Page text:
Even though no cases of influenza have been reported in the country, Egypt began slaughtering the roughly 300,000 pigs in the country Wednesday as a precaution against swine flu. The measure was a stark expression of the panic the deadly outbreak is spreading around the world, especially in poor countries with inadequate public health systems.
"It has been decided to immediately start slaughtering all the pigs in Egypt using the full capacity of the country's slaughterhouses," Health Minister Hatem el-Gabaly told reporters after a Cabinet meeting with President Hosni Mubarak. The move infuriated farmers who blocked access of Health Ministry workers who came to carry out the government's order.
At one large swine farm north of Cairo, scores of angry farmers blocked the street to prevent Health Ministry workers in trucks and bulldozers from coming in to slaughter the animals. Some pelted the vehicles with rocks and shattered their windshields forcing the workers to retreat.
"We remind Hosni Mubarak that we are all Egyptians. Where does he want us to go?" said Gergis Faris, a 46-year-old pork producer in another part of Cairo who collects garbage to feed his animals. "We are uneducated people, just living day by day and trying to make a living, and now if our pigs are taken from us without compensation, how are we supposed to live?"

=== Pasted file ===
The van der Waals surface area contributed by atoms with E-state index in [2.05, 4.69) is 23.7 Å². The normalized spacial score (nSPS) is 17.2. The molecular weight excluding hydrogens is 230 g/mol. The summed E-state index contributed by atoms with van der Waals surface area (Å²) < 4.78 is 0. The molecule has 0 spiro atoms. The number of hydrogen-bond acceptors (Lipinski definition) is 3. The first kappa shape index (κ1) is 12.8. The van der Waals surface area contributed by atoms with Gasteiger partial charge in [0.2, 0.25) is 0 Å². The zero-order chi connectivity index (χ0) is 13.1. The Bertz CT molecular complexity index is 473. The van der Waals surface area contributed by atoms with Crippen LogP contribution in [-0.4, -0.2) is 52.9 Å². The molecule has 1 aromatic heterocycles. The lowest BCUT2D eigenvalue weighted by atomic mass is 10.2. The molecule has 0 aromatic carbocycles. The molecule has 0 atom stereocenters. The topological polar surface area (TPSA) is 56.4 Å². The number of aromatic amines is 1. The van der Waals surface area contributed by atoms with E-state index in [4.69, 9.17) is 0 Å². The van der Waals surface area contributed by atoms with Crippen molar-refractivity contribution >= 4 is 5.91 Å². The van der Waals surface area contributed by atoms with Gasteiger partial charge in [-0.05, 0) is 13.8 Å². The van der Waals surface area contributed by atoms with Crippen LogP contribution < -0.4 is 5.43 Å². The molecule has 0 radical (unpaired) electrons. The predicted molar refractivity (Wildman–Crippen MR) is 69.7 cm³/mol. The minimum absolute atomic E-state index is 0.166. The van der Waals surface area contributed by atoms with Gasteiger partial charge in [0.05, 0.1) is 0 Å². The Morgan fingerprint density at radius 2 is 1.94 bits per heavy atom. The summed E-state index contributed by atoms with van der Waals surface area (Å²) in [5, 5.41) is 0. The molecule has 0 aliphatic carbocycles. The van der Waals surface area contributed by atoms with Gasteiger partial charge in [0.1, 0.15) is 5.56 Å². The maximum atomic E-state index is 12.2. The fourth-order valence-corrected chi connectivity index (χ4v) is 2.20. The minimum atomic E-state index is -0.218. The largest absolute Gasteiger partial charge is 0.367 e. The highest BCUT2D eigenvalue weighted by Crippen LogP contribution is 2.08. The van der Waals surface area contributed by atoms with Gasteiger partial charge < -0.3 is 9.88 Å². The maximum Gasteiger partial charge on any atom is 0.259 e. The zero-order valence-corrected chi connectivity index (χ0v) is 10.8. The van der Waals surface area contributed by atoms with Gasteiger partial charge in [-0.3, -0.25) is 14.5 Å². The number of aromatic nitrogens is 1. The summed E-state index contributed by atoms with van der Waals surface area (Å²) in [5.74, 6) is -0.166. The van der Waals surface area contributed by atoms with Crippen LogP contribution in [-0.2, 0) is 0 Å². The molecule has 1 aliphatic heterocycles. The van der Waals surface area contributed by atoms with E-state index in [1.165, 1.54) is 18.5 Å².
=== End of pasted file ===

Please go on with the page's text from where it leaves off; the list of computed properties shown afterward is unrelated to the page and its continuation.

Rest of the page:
Pigs are banned entirely in some Muslim countries including Saudi Arabia, Bahrain, Kuwait, Qatar, the United Arab Emirates and Libya. However in other parts of the Muslim world, they are often raised by religious minorities who can eat pork.
Global health experts said the mass slaughter of pigs is entirely unnecessary and a waste of resources. "It is unfortunate," the U.N. Food and Agriculture Organization Chief Veterinary Officer Joseph Domenech said of Egypt's decision. "The crisis today is in transmission from human to human. It has nothing to do with pigs," he told the Associated Press.